Rotterdam 1941

Some of us go through life insuring ourselves for any known or unknown eventuality. We do that so that nothing untoward will ever happen, forgetting that a life too secure might well end up with a life unlived. After all, one would not have ones life pre-digested and miss out on the wonders of the unknown. Perhaps when there is an overwhelming surplus of the past and just snippets of a future left, we go digging about into the past. It’s a bad habit and a sure sign of ageing, desperately having a last fling at tidying up s unsolvable riddles.

The picture above shows a one year old and a two year old, both August babies and both are getting a tubbing on the balcony of our Rotterdam apartment. That the apartment is standing is remarkable seeing the picture was taken a year after the bombing of Rotterdam. It is even more remarkable that the picture is such a serenely domestic photo, belying the reality of the situation. The boy at the front with hair sticking up is Gerard and the other Frank. Frank turned out to be plagued by severe and chronic schizophrenia. He is still alive and only last week was taken on a holiday ito the South of Holland. He has a life of sorts as perhaps all of us do.  He collects stamps and watches soccer on his TV.

The thing about the picture is that, barely visible, my mum is wearing a rather pretty dress with shoulder pads that stick up, rather than those shoulder pads that went more sideways, which were all the fashion some years ago, sometimes making large women stand out like Sumo wrestlers. My mother is intent on the job of tubbing us. Both of her boys are sitting quite happy. It is a photo of reality. We are sitting there getting a wash and my mum looks on. It is also a photo of unreality. The V1’s and V2’s started to come down unexpectedly even though they were meant for London. The riddle is the shoulder pads and the tubbing; giving an image that must have been so unlike the real situation. On the other hand, a photo of the carnage that Rotterdam suffered and was still undergoing could not have included getting a ‘normal’ tubbing’, or would have included my mother’s shoulder pads.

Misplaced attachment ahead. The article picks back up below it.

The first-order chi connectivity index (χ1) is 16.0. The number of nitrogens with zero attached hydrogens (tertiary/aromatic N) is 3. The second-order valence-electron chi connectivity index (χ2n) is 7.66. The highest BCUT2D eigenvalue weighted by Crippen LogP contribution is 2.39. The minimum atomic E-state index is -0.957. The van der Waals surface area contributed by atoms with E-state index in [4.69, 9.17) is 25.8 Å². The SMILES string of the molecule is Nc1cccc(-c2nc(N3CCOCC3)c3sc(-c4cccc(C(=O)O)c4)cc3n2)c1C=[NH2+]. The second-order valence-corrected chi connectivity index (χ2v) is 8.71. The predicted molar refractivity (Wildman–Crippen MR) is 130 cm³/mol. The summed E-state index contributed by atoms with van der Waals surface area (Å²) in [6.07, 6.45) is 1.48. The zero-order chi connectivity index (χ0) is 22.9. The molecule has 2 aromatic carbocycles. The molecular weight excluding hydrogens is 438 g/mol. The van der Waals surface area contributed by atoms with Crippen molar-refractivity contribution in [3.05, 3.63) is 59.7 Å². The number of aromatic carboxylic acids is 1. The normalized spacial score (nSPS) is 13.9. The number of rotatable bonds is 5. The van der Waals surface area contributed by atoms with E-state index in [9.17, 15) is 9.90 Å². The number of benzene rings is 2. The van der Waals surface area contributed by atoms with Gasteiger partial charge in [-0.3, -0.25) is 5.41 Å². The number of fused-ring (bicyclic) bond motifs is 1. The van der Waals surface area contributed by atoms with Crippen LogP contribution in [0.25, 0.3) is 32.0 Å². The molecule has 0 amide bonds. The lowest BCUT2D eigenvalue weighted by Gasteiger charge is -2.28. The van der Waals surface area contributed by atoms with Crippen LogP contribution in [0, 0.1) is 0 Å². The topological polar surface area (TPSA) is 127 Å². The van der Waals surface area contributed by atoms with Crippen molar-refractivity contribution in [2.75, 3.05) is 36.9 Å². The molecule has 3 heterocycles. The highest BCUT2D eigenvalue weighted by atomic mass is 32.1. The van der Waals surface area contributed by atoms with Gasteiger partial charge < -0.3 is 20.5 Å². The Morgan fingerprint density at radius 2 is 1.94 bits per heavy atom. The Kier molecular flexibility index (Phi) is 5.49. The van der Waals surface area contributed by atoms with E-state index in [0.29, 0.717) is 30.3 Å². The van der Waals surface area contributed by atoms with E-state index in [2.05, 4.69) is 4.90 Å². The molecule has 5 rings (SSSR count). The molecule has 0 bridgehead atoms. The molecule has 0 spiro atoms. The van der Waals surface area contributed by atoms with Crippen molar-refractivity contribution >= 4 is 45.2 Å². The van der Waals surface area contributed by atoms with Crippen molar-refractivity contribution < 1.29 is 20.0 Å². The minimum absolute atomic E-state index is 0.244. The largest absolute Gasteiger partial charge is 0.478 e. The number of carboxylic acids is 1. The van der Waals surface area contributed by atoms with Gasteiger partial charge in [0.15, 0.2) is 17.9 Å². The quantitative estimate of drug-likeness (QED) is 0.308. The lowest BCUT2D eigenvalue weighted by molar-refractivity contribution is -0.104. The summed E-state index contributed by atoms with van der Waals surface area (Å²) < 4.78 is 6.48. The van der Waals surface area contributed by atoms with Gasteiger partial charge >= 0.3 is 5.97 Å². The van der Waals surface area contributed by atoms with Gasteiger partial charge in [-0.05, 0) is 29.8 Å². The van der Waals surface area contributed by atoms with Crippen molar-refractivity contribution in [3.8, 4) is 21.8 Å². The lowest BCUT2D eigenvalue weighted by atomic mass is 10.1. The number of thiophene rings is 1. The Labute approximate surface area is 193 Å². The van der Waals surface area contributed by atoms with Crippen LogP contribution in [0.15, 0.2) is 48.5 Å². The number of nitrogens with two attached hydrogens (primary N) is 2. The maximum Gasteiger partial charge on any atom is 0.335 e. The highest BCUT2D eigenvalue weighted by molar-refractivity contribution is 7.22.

Going back to insurances, we have none. I do worry about not having car insurance, especially after receiving a bill from GIO some time ago about damage to a car from a tow bar fitted to our car. The bill was, from memory over $1300.-. We did not admit liability as the car had backed into ours during a parking struggle. Since then we haven’t heard from GIO.

We used to have insurances about all sorts of eventualities but lately I can’t for the life of me imagine what we could possibly gain from having them. If our house burns down, well, the body corporate fees include insurance for that. Our belongings are precious and the personal aspects of losing them can’t be insured against. We don’t have Harvey Norman featuring to any extent in our furniture which consists of bits and pieces from our previous farm-life in Holland and odds and ends scavenged from quasi antiques shops. I noticed a lot of TV ads for funeral insurances. What are they hinting at? Strangely enough, those ads feature a man feeling guilty of (again) not caring enough about dying before his partner has been well provided for. What about if she carks it before him? This is it. Enjoy your week-end.

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2 Responses to “Rotterdam 1941”

  1. Lottie Nevin Says:

    Gerard, sometimes your posts make me laugh, sometimes they make me cry, but this one has made me thoughtful.

    I wrote a loving piece about you, and shared a link to your blog on my post yesterday – I hope that you will check it out.

    I always enjoy your posts, thank you Gerard. Lottie

    Like

  2. gerard oosterman Says:

    Yes, Lottie. Been somewhat away last few weeks. I mean away in the emotional sense. Thank you for your loving response.

    Like

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